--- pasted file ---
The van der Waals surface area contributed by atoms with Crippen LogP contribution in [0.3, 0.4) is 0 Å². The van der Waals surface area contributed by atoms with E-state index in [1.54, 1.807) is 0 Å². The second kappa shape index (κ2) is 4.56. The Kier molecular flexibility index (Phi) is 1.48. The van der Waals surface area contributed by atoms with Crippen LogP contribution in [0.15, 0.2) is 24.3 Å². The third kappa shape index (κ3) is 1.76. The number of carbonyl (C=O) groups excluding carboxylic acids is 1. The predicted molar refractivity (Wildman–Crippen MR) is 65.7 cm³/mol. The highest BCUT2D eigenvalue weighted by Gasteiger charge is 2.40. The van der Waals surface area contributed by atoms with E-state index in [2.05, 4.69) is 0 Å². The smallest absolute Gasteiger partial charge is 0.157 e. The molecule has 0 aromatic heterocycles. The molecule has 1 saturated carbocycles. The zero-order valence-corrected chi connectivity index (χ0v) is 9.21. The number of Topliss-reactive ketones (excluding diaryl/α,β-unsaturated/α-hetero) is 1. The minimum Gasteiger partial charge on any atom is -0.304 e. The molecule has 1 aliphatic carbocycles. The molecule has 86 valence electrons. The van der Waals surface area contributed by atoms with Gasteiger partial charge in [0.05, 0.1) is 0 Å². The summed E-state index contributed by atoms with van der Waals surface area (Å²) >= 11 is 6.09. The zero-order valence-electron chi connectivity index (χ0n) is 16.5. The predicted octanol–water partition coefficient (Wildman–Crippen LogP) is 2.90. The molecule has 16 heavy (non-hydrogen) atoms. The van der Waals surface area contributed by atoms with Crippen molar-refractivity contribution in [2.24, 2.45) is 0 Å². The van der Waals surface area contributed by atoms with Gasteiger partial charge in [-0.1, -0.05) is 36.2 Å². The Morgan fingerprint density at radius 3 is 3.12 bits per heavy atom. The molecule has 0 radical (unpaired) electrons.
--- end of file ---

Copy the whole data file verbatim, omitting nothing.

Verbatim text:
The van der Waals surface area contributed by atoms with Crippen LogP contribution in [0.3, 0.4) is 0 Å². The van der Waals surface area contributed by atoms with E-state index in [1.54, 1.807) is 0 Å². The second kappa shape index (κ2) is 4.56. The Kier molecular flexibility index (Phi) is 1.48. The van der Waals surface area contributed by atoms with Crippen LogP contribution in [0.15, 0.2) is 24.3 Å². The third kappa shape index (κ3) is 1.76. The number of carbonyl (C=O) groups excluding carboxylic acids is 1. The predicted molar refractivity (Wildman–Crippen MR) is 65.7 cm³/mol. The highest BCUT2D eigenvalue weighted by Gasteiger charge is 2.40. The van der Waals surface area contributed by atoms with E-state index in [2.05, 4.69) is 0 Å². The smallest absolute Gasteiger partial charge is 0.157 e. The molecule has 0 aromatic heterocycles. The molecule has 1 saturated carbocycles. The zero-order valence-corrected chi connectivity index (χ0v) is 9.21. The number of Topliss-reactive ketones (excluding diaryl/α,β-unsaturated/α-hetero) is 1. The minimum Gasteiger partial charge on any atom is -0.304 e. The molecule has 1 aliphatic carbocycles. The molecule has 86 valence electrons. The van der Waals surface area contributed by atoms with Gasteiger partial charge in [0.05, 0.1) is 0 Å². The summed E-state index contributed by atoms with van der Waals surface area (Å²) >= 11 is 6.09. The zero-order valence-electron chi connectivity index (χ0n) is 16.5. The predicted octanol–water partition coefficient (Wildman–Crippen LogP) is 2.90. The molecule has 16 heavy (non-hydrogen) atoms. The van der Waals surface area contributed by atoms with Crippen molar-refractivity contribution in [2.24, 2.45) is 0 Å². The van der Waals surface area contributed by atoms with Gasteiger partial charge in [-0.1, -0.05) is 36.2 Å². The Morgan fingerprint density at radius 3 is 3.12 bits per heavy atom. The molecule has 0 radical (unpaired) electrons.